The Theatre Faculty stagnated during Normalisation, and progress towards its original objectives could be resumed in a more systematic manner only from the mid-1980s onwards, when new pedagogues such as Jana Hlaváčová, Věra Galatíková, Boris Rösner, Eva Salzmannová, Svatopluk Skopal and other artists began to participate in defining a new direction and academic system. FAMU organises the FAMUFEST festival for the first time.



The Department of Artistic Photography is established at FAMU, becoming independent from the Department of Camerawork. There is a relaxing of the regime in the second half of the 1970s, and, under the leadership of then-Dean Ilja Bojanovský, students are able to participate in international meetings and to renew the faculty’s significance on the international stage.



Following the Soviet intervention, a range of prominent FAMU pedagogues (Evald Schorm, Karel Kachyňa, Břetislav Pojar, Milan Kundera and others) are forced to discontinue their pedagogical activities. Censorship is applied frequently and the school struggles with a range of restrictions.


The independent Department of Opinion Journalism (today the Department of Documentary Filmmaking) is established at FAMU. In 1963, the field of film and television editing is constituted, and film and television science becomes an independent field. During the 1960s, FAMU graduates two to three generations of artists, thanks to whom it would become world renown.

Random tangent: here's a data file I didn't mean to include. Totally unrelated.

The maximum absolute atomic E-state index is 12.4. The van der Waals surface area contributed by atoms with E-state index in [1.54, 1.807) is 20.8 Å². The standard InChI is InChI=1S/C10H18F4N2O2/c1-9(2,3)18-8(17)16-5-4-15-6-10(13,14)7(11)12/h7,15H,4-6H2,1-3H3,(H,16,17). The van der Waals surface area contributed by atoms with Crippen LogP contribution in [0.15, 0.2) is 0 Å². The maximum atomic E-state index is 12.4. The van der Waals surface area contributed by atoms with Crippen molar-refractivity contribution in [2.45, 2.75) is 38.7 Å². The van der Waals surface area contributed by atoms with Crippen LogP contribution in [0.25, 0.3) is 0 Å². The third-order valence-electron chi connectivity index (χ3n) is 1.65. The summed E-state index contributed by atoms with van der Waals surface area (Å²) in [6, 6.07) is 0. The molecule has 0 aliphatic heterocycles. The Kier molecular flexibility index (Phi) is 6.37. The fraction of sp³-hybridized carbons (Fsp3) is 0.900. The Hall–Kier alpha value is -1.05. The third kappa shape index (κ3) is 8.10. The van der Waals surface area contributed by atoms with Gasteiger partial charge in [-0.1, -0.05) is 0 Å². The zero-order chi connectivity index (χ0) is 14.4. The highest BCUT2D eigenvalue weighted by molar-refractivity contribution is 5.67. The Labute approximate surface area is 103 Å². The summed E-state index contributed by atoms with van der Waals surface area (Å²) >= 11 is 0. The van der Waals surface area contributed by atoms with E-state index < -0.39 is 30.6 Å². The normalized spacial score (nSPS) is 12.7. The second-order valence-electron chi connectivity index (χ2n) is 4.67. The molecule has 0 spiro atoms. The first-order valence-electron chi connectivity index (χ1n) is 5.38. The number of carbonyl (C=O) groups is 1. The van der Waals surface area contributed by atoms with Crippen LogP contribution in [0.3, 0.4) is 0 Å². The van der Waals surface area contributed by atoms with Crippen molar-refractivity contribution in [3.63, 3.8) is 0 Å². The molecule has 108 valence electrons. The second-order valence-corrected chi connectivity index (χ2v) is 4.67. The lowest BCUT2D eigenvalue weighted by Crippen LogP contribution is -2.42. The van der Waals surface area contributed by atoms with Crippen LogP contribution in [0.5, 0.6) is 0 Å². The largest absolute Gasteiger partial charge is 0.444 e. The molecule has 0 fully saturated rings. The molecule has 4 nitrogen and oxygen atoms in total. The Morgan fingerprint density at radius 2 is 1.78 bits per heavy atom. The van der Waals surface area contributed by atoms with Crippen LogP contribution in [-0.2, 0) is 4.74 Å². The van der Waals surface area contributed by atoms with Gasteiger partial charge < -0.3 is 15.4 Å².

The FAMU departments and Dean’s Office move to Lažanský Palace, and the AMU Rector’s Office moves to the Smetanovo nábřeží waterfront as well. In the 1960s, HAMU expands its offering of fields (harpsichord, guitar), the dance fields are transferred from the Theatre Faculty, and the field of nonverbal theatre (originally pantomime) is established.



During these years, Otakar Vávra arrives at FAMU’s Department of Directing with a new conception of lectures and the admissions process. He personally selects applicants from among whom he trains the core of the so-called Czechoslovak New Wave (Věra Chytilová, Evald Schorm, Jiří Menzel, Jan Schmidt, Miloš Forman and many others).


FAMU becomes one of the founding members of the International Association of Film and Television Schools (CILECT). During the 1950s, new specialisations in documentary and popular-science film are established, as are the editing section and the Department of Film and Television Technology with its music and sound section.